• Have all meeting attendees individually list the pros and cons of each alternative as it is discussed in relation to the criteria that have been developed. These comments will be tabulated at the Key Management Strategies’ office and a report will be produced and distributed.

A committee member asked how the assessment of pros and cons will dovetail with all of the data that has been requested. Lieberman responded by explaining that although all data requested would not be immediately available, this is still a good chance for the community to give feedback to the Turnpike Commission. The committee member had reservations on how she could assess alternatives without answers to important questions (undefined). Seth suggested that these concerns be captured on post-it notes so that they can be included in the record. Seth noted that he is aware that we don’t have complete information – however, he felt that we do have enough to make initial assessments.

Jay Roth noted the importance of identifying viable alternatives to be used by DVRPC to re-run the model. His feeling was that additional alternatives can be included, but not an unlimited number of them. A committee member responded by expressing his opinion that the cost of running the model is small in comparison to building roads that are a fiasco.

A committee member mentioned that the aerial map handouts distributed by Walt Green were useful resources – however, interpretation was difficult without labeling. Walt Green then walked the group through the identification of roadways and other areas on the maps.

The following table presents a summary of the group discussion on definition and evaluation of alternatives:




1. Flyover

Needs no further definition

2. Under Turnpike

Needs no further definition

3. Diamond

Needs no further definition

4. No build

Needs no further definition

5. Longer off ramp into Corporate Center

Needs further definition – group consensus was that this referred to Great Valley Corporate Center

Rationale behind this alternative is to keep slip ramp traffic from being funneled onto residential areas. This is more in the spirit of what a slip ramp is intended to do. One member felt that this alternative was counterproductive for commuters going to the north – they are taken all the way to the south and made to get back on local roadways to get to their destination.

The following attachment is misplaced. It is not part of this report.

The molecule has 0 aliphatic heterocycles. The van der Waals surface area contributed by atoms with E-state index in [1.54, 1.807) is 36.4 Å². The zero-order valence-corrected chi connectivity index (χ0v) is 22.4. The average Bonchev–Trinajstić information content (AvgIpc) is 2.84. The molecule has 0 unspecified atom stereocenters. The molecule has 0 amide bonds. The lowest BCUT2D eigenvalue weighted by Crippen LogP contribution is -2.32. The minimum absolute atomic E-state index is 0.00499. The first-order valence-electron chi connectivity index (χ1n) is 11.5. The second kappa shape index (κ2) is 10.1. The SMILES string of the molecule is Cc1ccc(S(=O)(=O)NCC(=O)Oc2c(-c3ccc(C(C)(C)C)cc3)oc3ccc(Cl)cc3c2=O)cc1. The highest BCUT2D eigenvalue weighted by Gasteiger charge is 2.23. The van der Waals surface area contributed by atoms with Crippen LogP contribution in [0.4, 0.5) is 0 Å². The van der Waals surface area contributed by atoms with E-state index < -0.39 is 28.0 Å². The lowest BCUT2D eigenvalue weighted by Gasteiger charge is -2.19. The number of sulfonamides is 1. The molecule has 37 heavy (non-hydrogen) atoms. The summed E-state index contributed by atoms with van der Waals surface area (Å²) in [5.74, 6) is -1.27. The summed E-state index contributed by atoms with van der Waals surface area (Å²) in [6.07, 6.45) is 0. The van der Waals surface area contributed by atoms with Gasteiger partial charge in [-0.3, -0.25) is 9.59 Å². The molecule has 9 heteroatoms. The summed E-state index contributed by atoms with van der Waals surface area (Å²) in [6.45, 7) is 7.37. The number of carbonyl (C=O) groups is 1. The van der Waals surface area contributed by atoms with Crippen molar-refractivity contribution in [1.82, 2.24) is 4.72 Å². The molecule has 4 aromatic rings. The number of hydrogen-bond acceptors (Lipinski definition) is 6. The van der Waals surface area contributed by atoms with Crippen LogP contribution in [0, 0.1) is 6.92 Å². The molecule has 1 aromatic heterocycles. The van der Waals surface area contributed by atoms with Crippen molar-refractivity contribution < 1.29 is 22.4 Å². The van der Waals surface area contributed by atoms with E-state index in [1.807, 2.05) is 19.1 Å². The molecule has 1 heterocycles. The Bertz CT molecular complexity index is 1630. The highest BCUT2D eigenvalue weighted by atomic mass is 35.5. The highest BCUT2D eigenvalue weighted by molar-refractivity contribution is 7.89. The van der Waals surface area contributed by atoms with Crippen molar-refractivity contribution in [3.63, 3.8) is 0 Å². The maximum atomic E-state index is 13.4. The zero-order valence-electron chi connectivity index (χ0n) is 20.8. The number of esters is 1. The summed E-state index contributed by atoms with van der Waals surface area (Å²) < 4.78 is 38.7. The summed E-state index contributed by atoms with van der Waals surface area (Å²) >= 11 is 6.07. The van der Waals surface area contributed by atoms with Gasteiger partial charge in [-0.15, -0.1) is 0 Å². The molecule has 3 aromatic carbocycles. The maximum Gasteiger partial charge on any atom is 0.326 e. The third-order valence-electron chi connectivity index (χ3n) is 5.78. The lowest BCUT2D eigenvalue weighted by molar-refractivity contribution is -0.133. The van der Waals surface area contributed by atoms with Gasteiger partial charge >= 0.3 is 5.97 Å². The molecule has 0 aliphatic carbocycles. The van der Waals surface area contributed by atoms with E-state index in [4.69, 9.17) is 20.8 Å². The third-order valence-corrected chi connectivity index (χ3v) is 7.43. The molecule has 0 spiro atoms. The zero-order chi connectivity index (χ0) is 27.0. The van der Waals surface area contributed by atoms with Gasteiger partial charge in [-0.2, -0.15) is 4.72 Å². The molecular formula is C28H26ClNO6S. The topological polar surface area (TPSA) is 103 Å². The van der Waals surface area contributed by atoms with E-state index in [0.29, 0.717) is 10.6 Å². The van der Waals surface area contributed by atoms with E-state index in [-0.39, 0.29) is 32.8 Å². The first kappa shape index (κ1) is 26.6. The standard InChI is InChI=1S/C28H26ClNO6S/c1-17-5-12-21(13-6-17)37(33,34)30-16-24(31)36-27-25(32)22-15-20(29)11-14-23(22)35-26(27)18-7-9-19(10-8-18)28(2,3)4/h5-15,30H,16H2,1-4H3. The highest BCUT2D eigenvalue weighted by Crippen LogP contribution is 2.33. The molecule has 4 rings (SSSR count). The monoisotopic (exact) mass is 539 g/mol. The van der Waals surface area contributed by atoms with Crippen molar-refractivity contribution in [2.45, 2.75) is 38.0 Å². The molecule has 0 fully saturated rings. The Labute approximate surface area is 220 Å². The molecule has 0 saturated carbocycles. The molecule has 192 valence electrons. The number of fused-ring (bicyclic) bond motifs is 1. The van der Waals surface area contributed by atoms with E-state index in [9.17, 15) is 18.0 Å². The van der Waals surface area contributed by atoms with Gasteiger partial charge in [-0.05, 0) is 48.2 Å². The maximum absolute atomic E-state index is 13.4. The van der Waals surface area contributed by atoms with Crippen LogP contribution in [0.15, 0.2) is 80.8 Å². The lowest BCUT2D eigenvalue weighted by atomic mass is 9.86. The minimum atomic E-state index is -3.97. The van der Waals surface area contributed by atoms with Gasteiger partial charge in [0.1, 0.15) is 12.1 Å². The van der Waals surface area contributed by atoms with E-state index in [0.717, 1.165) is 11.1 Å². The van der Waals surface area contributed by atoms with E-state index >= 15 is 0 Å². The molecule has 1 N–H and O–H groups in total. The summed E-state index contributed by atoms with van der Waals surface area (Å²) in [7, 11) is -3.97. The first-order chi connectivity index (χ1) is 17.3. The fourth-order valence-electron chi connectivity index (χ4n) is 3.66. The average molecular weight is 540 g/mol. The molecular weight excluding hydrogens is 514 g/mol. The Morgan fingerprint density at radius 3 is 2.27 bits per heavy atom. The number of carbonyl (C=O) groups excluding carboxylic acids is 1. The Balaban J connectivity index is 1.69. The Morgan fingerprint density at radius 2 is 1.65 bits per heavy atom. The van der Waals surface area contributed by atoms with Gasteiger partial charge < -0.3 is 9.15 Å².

6. East bound off and west bound on option added to alternatives 1-3



A committee member defended this alternative by explaining that it would provide a balanced solution that would create a win for all areas. Another member felt that this alternative was not in keeping with the intention of Landscapes and yet another member questioned whether it would relieve traffic congestion in Charlestown. A further point expressed was that this alternative works in theory, but numbers must be crunched to accurately evaluate it. The assumptions need to be confirmed although the alternative is so different from others that it should be considered.

7. Slip ramps dumping traffic onto limited access roads

Needs more definition

8. Gates that limit the time of use of the slip ramps

Needs no further definition

Committee members explained that there were models for this in New York and Fairfax County, VA. Seth Lieberman asked if there was an objective way to find out if this approach works. A committee member suggested that this approach be combined with 4 ramps proposed in alternative 6. A committee member expressed concern that drivers would be confused by this scenario. Another member felt that defining "peak" traffic times for closure would be difficult.

9. Direct connection between Turnpike and Route 422

A committee member asked if this refers to an interchange at Betzwood Bridge or at some other location. A project team member explained that it refers to a spot immediately after the Valley Forge Interchange – possibly utilizing Gulph Road to drop traffic right onto Route 422. This is the only spot where the Turnpike crosses Route 422.

A committee member felt that this was an excellent way to use an existing roadway to improve traffic conditions. Good probability that some traffic congestion in Charlestown would be improved as commuters would bypass 29, drive on 422 and get on the slip ramp. Another member felt this would provide an access for commuters living along 422 in the north traveling to corporate centers. A member felt that in discussions to date there has not been adequate recognition of the volume of traffic coming from the north to the corporate centers.

10. Intermodal transportation scheme

Needs no further definition

The committee agreed that this should be considered in conjunction with the most viable alternatives – not as a separate alternative. It should be added to list of criteria (see last item on list of criteria)